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In English, "yes" is a word indicating agreement or permission.

Yes is a progressive rock band whose first songs appeared in 1969. Although the composition of the band has changed over the years, founding members Jon Anderson and Chris Squire may be considered the core of the band. Anderson performed on all but one album while Squire performed on all official Yes albums. Rick Wakeman, on the other hand, has joined and left the band at least four times.

Band Members, roughly in order in which they joined the band:

The early works of the band are generally considered to be their best, and they were in the early 1970s at the leading edge of progressive rock. Some consider the album Close to the Edge to be the high point of the whole genre. The classic line-up is usually quoted as Anderson Squire Howe Wakeman, together with either Bruford or White. Fans of this era commonly describe themselves as "Troopers", after the 3-part track "Starship Trooper" from The Yes Album.

Table of contents
1 Band members
2 Discography
3 External link

Band members

After the Tormato album, the band split, with Anderson and Wakeman leaving. They were, rather surprisingly, replaced by both members of The Buggles, Downes and Horn. The Drama album that resulted from this line-up has its fans (named "Panthers" after a feature of the album's artwork), but most Yes followers missed Anderson's unique lyrics and vocal style. Following this period, another split left the band effectively dead.

Later in 1980 after the release of the Drama album, Squire and White teamed up with former Led Zeppelin guitarist Jimmy Page to form a power trio dubbed XYZ (Ex-Yes-Zeppelin). Though producing some powerful and inspired music, the supergroup fell apart due to creative differences, and Squire and White once again found themselves out to sea. Early in 1981, a promising jazz-rock guitarist from South Africa named Trevor Rabin (late of the band Rabbitt) shopped his solo material to an A&R executive at Atlantic Records, who suggested that he meet Squire and White.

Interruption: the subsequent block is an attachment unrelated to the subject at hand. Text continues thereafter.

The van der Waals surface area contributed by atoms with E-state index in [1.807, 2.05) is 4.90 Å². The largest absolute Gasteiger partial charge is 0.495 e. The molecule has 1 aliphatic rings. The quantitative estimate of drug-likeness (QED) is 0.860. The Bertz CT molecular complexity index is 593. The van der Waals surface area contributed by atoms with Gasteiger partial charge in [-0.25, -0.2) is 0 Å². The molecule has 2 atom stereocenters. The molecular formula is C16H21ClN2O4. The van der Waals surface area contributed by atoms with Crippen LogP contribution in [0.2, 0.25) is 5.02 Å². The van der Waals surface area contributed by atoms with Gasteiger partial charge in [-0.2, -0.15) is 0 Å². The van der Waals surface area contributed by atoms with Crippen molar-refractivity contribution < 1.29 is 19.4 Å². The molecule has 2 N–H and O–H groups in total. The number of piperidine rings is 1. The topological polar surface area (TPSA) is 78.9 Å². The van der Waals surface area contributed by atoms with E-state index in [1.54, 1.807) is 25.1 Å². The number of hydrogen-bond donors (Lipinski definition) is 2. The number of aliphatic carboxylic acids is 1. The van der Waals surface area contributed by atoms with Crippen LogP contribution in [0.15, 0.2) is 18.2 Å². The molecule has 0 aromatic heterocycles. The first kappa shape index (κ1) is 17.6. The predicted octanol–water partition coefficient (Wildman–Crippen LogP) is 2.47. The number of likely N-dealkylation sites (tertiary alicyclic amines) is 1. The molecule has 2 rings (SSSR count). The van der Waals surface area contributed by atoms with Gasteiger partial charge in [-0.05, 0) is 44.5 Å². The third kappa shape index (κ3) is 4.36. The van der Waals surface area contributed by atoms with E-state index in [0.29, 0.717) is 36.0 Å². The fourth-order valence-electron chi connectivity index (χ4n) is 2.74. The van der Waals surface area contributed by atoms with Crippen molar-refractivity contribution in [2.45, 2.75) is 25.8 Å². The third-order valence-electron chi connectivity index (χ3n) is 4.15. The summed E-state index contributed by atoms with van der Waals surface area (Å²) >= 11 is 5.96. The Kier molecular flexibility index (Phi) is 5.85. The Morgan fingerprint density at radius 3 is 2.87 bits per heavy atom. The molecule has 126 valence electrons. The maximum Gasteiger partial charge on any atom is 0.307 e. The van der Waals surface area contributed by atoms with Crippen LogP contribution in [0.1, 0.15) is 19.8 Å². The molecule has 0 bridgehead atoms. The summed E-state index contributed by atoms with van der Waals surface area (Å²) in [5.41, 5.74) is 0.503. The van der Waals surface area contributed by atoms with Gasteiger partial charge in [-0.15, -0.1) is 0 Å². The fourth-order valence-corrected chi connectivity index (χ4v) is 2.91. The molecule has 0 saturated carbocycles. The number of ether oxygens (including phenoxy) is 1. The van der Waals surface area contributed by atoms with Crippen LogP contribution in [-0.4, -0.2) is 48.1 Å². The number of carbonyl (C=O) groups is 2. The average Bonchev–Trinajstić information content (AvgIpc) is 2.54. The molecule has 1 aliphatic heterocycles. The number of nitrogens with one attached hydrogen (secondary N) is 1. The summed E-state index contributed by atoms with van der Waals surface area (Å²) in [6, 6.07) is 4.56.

The resulting band called Cinema (Squire, White, Kaye, and Rabin) showed Anderson some of their new music, with the result that Anderson joined the band and it was renamed Yes. The resulting album, 90125 (produced by Horn), was a radical departure from their earlier sound. It was simpler and harder, with modern (for the time) electronic effects. The song "Owner of a Lonely Heart" from this album was even a hit in discos, resulting in the band's only number one single. Fans of this line-up are called "Generators", from this line-up's second album, Big Generator.

From this point, the band's history becomes very messy indeed, with two versions of the band existing at the same time. The legal owner of the name Yes was the 90125 line-up (known colloquially as YesWest and based in the USA), but without Anderson, who had defected to form Anderson Bruford Wakeman Howe (known as YesEast and based in Britain). There were law suits, a coming together (resulting in the Union album and tour), and another split before the 90125 line-up released its last album, Talk.

After that point, the band reformed with a classic line-up (Anderson Squire White Howe Wakeman). The new music created by this line-up appeared mixed with live recordings on the Keys To Ascension albums, and is considered by many to be their finest music since their 1970s zenith. With the notable exception of Wakeman and the temporary addition of two new members, it has retained this line-up to this day.


Material marked * was released under the band name "Anderson Bruford Wakeman Howe", because the band name "Yes" was then owned by Chris Squire. However, the material has the distinctive Yes sound and is considered by many to be as much a product of the band as any other release.

Sleeve artwork for many of these albums was done by Roger Dean, who also designed the band's logo.

The Yes Atlantic Records catalog has undergone at least two remasterings and re-releases on CD. The initial CD releases appeared in the late 1980s, and the first remasters were released in the mid 1990s, with dramatically improved sound and much original album art restored. In 2003 a further remastering effort was begun by Rhino Records, this time including more original art, extensive booklet liner notes, and rare bonus tracks.

External link